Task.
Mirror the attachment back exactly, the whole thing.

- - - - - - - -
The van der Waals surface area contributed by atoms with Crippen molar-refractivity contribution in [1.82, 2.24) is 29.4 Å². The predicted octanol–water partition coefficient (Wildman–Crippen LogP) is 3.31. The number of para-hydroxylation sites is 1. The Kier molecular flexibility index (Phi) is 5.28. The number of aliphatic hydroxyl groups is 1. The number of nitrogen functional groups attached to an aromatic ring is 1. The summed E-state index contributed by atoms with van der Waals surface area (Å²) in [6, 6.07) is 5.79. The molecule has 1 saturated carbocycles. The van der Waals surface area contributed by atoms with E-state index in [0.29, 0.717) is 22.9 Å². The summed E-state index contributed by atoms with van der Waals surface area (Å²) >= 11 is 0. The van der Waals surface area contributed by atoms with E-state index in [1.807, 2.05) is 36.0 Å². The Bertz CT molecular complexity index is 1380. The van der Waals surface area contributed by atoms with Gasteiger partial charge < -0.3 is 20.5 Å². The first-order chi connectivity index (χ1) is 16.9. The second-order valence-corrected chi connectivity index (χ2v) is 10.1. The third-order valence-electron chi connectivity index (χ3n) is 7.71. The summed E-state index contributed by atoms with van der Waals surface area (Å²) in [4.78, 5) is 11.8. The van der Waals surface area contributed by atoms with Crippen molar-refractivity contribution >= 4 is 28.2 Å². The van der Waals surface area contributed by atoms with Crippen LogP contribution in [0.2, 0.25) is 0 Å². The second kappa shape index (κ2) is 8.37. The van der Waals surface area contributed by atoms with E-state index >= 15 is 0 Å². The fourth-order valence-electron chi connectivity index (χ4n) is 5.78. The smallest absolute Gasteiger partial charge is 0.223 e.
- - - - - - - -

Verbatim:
The van der Waals surface area contributed by atoms with Crippen molar-refractivity contribution in [1.82, 2.24) is 29.4 Å². The predicted octanol–water partition coefficient (Wildman–Crippen LogP) is 3.31. The number of para-hydroxylation sites is 1. The Kier molecular flexibility index (Phi) is 5.28. The number of aliphatic hydroxyl groups is 1. The number of nitrogen functional groups attached to an aromatic ring is 1. The summed E-state index contributed by atoms with van der Waals surface area (Å²) in [6, 6.07) is 5.79. The molecule has 1 saturated carbocycles. The van der Waals surface area contributed by atoms with E-state index in [0.29, 0.717) is 22.9 Å². The summed E-state index contributed by atoms with van der Waals surface area (Å²) >= 11 is 0. The van der Waals surface area contributed by atoms with E-state index in [1.807, 2.05) is 36.0 Å². The Bertz CT molecular complexity index is 1380. The van der Waals surface area contributed by atoms with Gasteiger partial charge < -0.3 is 20.5 Å². The first-order chi connectivity index (χ1) is 16.9. The second-order valence-corrected chi connectivity index (χ2v) is 10.1. The third-order valence-electron chi connectivity index (χ3n) is 7.71. The summed E-state index contributed by atoms with van der Waals surface area (Å²) in [4.78, 5) is 11.8. The van der Waals surface area contributed by atoms with Crippen molar-refractivity contribution >= 4 is 28.2 Å². The van der Waals surface area contributed by atoms with Crippen LogP contribution in [0.2, 0.25) is 0 Å². The second kappa shape index (κ2) is 8.37. The van der Waals surface area contributed by atoms with E-state index >= 15 is 0 Å². The fourth-order valence-electron chi connectivity index (χ4n) is 5.78. The smallest absolute Gasteiger partial charge is 0.223 e.